--> Abstract: Evolution of the Eastern Sverdrup Basin: Insights from New Field Studies and Sediment Provenance Analyses, by H. R. Smyth, S. R. Kelly, A. Morton, S. Rippington, R. Scott, J. E. Omma, B. Braham, J. E. Marshall, V. Pease, and A. Carter; #90096 (2009)

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Evolution of the Eastern Sverdrup Basin: Insights from New Field Studies and Sediment Provenance Analyses

Helen R. Smyth1, Simon R. Kelly1, Andrew Morton2, Stephen Rippington1, Robert Scott1, Jenny E. Omma1, Bill Braham1, John E. Marshall3, Victoria Pease4, and Andrew Carter5
1CASP, University of Cambridge, Cambridge, United Kingdom.
2HM Research Associates, Balsall Common, United Kingdom.
3School of Ocean and Earth Science, University of Southampton, Southampton, United Kingdom.
4Department of Geology and Geochemistry, University of Stockholm, Stockholm, Sweden.
5School of Earth Sciences, University College London, London, United Kingdom.

The Late Paleozoic-Mesozoic strata of the Sverdrup Basin and the overlying Cenozoic deposits have been examined during three field seasons on Ellesmere and Axel Heiberg islands, Canadian Arctic. Our field studies are supported by integrated biostratigraphic analysis, a variety of sediment provenance analyses (including; petrography, heavy mineral provenance, mineral geochemistry and U-Pb dating of zircons), and hydrocarbon source rock and uplift analyses. The results from this integrated study will help to constrain not only the tectonic evolution of the Sverdrup Basin and its Cenozoic exhumation, but also define the character of the sediment sources that were eroded to generate its fill.

The following observations can be made:
1. Sedimentary reworking and recycling is noted throughout the section, based on the evidence of detrital minerals and palynomorph assemblage. In some intervals Devonian palynomorphs are prevalent. The age of reworked material becomes progressively younger upsection.

2. Quartz-rich sandstones are a common feature of the basin They are often difficult to distinguish in the field, but they have distinct petrographic, heavy mineral, and detrital zircon age signatures.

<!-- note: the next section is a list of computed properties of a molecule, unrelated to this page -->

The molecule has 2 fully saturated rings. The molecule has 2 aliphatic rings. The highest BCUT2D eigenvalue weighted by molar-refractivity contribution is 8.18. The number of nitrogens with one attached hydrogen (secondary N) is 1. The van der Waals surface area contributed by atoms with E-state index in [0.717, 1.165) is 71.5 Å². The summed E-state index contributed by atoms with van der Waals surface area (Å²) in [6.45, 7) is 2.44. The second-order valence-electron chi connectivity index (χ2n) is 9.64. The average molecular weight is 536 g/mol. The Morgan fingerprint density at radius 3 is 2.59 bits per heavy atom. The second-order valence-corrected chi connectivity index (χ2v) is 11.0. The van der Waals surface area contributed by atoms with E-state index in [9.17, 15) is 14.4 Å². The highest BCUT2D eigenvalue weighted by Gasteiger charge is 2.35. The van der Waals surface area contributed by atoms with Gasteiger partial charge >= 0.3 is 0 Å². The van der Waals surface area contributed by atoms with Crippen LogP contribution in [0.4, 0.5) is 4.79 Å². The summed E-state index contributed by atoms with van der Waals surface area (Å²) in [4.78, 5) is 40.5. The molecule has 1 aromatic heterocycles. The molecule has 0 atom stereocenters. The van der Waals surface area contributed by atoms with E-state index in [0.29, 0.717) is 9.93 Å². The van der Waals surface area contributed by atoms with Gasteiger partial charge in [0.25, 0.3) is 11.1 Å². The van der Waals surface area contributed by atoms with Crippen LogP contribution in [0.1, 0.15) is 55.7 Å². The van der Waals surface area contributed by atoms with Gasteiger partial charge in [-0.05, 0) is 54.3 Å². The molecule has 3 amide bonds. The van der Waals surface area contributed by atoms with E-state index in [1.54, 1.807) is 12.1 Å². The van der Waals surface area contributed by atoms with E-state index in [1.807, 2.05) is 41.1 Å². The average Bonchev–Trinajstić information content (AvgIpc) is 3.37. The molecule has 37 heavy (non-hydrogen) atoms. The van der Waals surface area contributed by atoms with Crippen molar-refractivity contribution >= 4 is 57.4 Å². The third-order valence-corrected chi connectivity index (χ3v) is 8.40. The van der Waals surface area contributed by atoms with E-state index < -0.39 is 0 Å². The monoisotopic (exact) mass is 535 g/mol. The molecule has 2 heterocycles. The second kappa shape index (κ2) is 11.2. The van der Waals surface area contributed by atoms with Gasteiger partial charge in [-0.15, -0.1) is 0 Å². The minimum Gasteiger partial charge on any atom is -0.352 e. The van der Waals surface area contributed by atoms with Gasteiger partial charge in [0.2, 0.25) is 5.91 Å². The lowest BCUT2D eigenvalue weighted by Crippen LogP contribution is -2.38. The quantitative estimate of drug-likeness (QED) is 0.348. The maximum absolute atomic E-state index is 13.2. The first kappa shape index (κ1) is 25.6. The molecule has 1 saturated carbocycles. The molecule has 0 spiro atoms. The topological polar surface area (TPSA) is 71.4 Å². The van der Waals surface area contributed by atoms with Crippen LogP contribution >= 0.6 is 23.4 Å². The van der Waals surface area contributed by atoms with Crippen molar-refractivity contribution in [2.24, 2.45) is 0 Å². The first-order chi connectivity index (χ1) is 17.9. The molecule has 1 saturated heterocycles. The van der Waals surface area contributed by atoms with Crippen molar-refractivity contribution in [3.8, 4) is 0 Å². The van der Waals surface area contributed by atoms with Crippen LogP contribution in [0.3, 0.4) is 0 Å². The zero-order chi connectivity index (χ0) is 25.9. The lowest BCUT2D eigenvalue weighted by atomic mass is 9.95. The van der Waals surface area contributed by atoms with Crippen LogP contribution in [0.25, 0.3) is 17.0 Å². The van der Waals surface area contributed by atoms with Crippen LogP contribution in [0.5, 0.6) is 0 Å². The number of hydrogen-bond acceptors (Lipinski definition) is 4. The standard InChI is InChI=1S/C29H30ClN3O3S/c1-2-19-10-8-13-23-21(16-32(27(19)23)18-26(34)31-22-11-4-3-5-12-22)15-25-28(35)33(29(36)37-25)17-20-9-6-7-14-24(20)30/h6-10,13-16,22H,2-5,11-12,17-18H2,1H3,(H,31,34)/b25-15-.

3. Mineral geochemistry indicates that during the Jurassic there was a transition from low-grade to high-grade metamorphic sedimentary sources.

4. There is a contribution of fresh acidic volcanic material to the Late Cretaceous-Early Cenozoic section, including bentonites and minerals characteristic of a volcanic source (e.g. prismatic apatite, bipyramidal quartz and smetite). The source for the material remains uncertain, but contemporaneous sources include the Hansen Point Volcanics of northern Ellesmere Island. As the Canadian Arctic is bounded to the north and southeast by ocean basins, it remains unclear what type of tectonic regime led to the eruption of such acidic magma.

The implications of this study are not confined to the Sverdrup Basin. During the Palaeozoic, prior to the opening of the Arctic Ocean and the North Atlantic, the Canadian Arctic, Greenland, Svalbard and the Barents Shelf formed part of the same, east-west orientated shelf, defining the northern margin of Pangaea. Consequently, Sverdrup Basin sediments may serve as an analogue for subsurface deposits elsewhere on this Paleozoic shelf. Furthermore, this new data may help to constrain the timing of Amerasia Basin opening, and Late Cretaceous to Paleogene plate reconstructions.


AAPG Search and Discover Article #90096©2009 AAPG 3-P Arctic Conference and Exhibition, Moscow, Russia